In describing the errors in the Fourth National Climate Assessment, ‘NCA4’, I’ll use the words from the Executive Summary which purport to link climate changes in the USA to global climate change.
The first claim, “The last few years have also seen record-breaking, climate-related weather extremes,“ is shown to be false, simply by examining climate records, some from the National Climate Data Center.
Richard Siegmund Lindzen is an American atmospheric physicist known for his work in the dynamics of the atmosphere, atmospheric tides, and ozone photochemistry. He has published more than 200 scientific papers and books. From 1983 until his retirement in 2013, he was Alfred P. Sloan
Professor of Meteorology at the Massachusetts Institute of Technology. He was a lead author of Chapter 7, “Physical Climate Processes and Feedbacks,” of the Intergovernmental Panel on Climate Change’s Third Assessment Report on climate change. He has criticized the scientific consensus about climate change and what he has called “climate alarmism.”
[Meeting the Convening Lead Author, Southwestern States Chapter, National Climate Assessment at NMSU’s Climate Change lecture.]
This post is in four sections: before Convening Lead Author Dr Gregg Garfin arrived at NMSU, the lecture itself, the question I asked during the “Q and A” session and concluding thoughts. There is also an addendum.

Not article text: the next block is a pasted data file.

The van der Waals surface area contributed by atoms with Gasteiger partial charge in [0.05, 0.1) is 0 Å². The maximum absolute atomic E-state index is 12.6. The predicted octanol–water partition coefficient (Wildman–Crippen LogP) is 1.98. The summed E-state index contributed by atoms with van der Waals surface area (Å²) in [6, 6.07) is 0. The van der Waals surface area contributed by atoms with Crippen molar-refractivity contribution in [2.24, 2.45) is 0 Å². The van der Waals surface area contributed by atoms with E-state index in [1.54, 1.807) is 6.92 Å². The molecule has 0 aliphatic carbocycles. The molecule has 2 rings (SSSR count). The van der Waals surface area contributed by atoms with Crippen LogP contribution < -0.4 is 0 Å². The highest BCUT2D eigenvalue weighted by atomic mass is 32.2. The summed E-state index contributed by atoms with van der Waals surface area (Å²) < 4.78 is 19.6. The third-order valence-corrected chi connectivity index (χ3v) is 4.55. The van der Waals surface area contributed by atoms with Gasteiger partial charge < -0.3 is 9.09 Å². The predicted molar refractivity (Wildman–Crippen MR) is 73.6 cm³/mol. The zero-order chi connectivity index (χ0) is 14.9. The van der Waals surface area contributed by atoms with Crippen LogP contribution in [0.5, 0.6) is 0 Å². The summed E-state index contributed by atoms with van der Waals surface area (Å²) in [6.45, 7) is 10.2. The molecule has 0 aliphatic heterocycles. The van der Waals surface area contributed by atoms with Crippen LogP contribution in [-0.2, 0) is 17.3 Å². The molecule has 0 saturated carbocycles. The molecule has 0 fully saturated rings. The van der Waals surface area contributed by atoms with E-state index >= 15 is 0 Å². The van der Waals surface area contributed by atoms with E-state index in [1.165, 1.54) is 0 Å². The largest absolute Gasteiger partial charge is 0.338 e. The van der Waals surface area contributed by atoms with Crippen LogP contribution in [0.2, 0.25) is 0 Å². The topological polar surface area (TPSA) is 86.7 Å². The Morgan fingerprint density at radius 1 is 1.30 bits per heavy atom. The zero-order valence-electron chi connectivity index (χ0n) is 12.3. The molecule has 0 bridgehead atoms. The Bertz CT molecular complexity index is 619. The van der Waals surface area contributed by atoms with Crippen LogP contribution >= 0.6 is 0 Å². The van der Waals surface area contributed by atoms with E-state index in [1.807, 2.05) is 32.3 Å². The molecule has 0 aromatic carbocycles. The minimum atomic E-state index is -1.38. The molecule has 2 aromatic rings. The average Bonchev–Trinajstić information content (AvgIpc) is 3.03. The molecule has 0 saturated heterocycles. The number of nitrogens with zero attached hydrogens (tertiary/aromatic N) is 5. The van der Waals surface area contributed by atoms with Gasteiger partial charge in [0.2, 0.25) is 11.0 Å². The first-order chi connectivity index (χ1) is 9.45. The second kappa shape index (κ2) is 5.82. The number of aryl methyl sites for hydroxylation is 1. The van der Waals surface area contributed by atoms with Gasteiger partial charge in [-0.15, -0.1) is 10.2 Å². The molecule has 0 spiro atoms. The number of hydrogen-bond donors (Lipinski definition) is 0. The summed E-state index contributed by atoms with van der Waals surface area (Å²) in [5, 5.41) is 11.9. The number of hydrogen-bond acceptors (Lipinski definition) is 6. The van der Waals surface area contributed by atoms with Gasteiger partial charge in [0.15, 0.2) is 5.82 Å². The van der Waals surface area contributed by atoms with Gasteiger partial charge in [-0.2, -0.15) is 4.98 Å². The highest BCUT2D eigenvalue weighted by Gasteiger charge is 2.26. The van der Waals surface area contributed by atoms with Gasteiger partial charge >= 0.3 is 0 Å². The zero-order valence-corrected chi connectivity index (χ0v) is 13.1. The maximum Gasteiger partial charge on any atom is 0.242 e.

[Note: This post was submitted by Bob Endlich to the Las Cruces Sun-News as an Op Ed column in response to a weekly column by Algernon D’amassa, this one saying that Hurricane Harvey was made worse by human activities. It was declined by the Sun-News editor, because he was afraid that it would generate too many responses from the alarmist camp. We believe that this is nothing more than “soft censorship” another way to describe censorship, accompanied by a nonsensical explanation. Ed.]
Algernon D’Amassa is wrong by saying Hurricane Harvey was made worse by humans, mentioning sea level rise, warmer seas, and stronger storms.
No data show that Hurricane Harvey was made stronger by the use of fossil fuels; in fact, ready availability of, and use of, fossil fuels made a dangerous storm less so, as explained below, comparing Harvey with Galveston’s 1900 Hurricane.